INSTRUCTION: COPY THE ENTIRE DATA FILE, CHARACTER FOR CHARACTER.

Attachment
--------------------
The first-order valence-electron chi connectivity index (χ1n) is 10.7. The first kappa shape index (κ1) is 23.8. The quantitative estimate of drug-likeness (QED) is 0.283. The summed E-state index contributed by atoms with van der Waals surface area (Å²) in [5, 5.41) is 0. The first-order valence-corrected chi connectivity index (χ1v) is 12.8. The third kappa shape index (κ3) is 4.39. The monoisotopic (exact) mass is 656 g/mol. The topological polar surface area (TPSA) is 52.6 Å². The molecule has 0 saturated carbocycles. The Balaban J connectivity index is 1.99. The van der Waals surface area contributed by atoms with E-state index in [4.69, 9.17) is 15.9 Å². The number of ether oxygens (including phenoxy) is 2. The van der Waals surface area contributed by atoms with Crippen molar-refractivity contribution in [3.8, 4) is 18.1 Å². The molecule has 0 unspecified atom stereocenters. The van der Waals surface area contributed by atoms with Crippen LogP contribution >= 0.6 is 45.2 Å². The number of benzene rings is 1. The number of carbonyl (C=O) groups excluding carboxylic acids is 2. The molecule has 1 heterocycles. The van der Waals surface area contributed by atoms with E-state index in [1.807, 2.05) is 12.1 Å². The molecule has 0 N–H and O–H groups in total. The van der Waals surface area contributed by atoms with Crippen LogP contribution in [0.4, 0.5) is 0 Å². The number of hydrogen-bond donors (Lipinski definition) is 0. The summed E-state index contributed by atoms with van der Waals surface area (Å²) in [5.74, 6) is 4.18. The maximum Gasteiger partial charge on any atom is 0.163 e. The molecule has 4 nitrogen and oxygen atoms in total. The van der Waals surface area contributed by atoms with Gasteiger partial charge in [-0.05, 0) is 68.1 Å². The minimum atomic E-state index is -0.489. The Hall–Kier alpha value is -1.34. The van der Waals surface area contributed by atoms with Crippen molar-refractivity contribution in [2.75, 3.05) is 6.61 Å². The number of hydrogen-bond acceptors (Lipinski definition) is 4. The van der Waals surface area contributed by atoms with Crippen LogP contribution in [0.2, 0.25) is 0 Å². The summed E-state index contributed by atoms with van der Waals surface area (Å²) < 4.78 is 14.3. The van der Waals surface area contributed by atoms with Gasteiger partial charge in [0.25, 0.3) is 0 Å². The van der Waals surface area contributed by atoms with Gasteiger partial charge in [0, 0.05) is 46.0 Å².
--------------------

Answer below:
The first-order valence-electron chi connectivity index (χ1n) is 10.7. The first kappa shape index (κ1) is 23.8. The quantitative estimate of drug-likeness (QED) is 0.283. The summed E-state index contributed by atoms with van der Waals surface area (Å²) in [5, 5.41) is 0. The first-order valence-corrected chi connectivity index (χ1v) is 12.8. The third kappa shape index (κ3) is 4.39. The monoisotopic (exact) mass is 656 g/mol. The topological polar surface area (TPSA) is 52.6 Å². The molecule has 0 saturated carbocycles. The Balaban J connectivity index is 1.99. The van der Waals surface area contributed by atoms with E-state index in [4.69, 9.17) is 15.9 Å². The number of ether oxygens (including phenoxy) is 2. The van der Waals surface area contributed by atoms with Crippen molar-refractivity contribution in [3.8, 4) is 18.1 Å². The molecule has 0 unspecified atom stereocenters. The van der Waals surface area contributed by atoms with Crippen LogP contribution >= 0.6 is 45.2 Å². The number of benzene rings is 1. The number of carbonyl (C=O) groups excluding carboxylic acids is 2. The molecule has 1 heterocycles. The van der Waals surface area contributed by atoms with E-state index in [1.807, 2.05) is 12.1 Å². The molecule has 0 N–H and O–H groups in total. The van der Waals surface area contributed by atoms with Crippen LogP contribution in [0.4, 0.5) is 0 Å². The number of hydrogen-bond donors (Lipinski definition) is 0. The summed E-state index contributed by atoms with van der Waals surface area (Å²) in [5.74, 6) is 4.18. The maximum Gasteiger partial charge on any atom is 0.163 e. The molecule has 4 nitrogen and oxygen atoms in total. The van der Waals surface area contributed by atoms with Gasteiger partial charge in [-0.05, 0) is 68.1 Å². The minimum atomic E-state index is -0.489. The Hall–Kier alpha value is -1.34. The van der Waals surface area contributed by atoms with Crippen molar-refractivity contribution in [2.75, 3.05) is 6.61 Å². The number of hydrogen-bond acceptors (Lipinski definition) is 4. The van der Waals surface area contributed by atoms with Crippen LogP contribution in [0.2, 0.25) is 0 Å². The summed E-state index contributed by atoms with van der Waals surface area (Å²) < 4.78 is 14.3. The van der Waals surface area contributed by atoms with Gasteiger partial charge in [0.25, 0.3) is 0 Å². The van der Waals surface area contributed by atoms with Gasteiger partial charge in [0, 0.05) is 46.0 Å².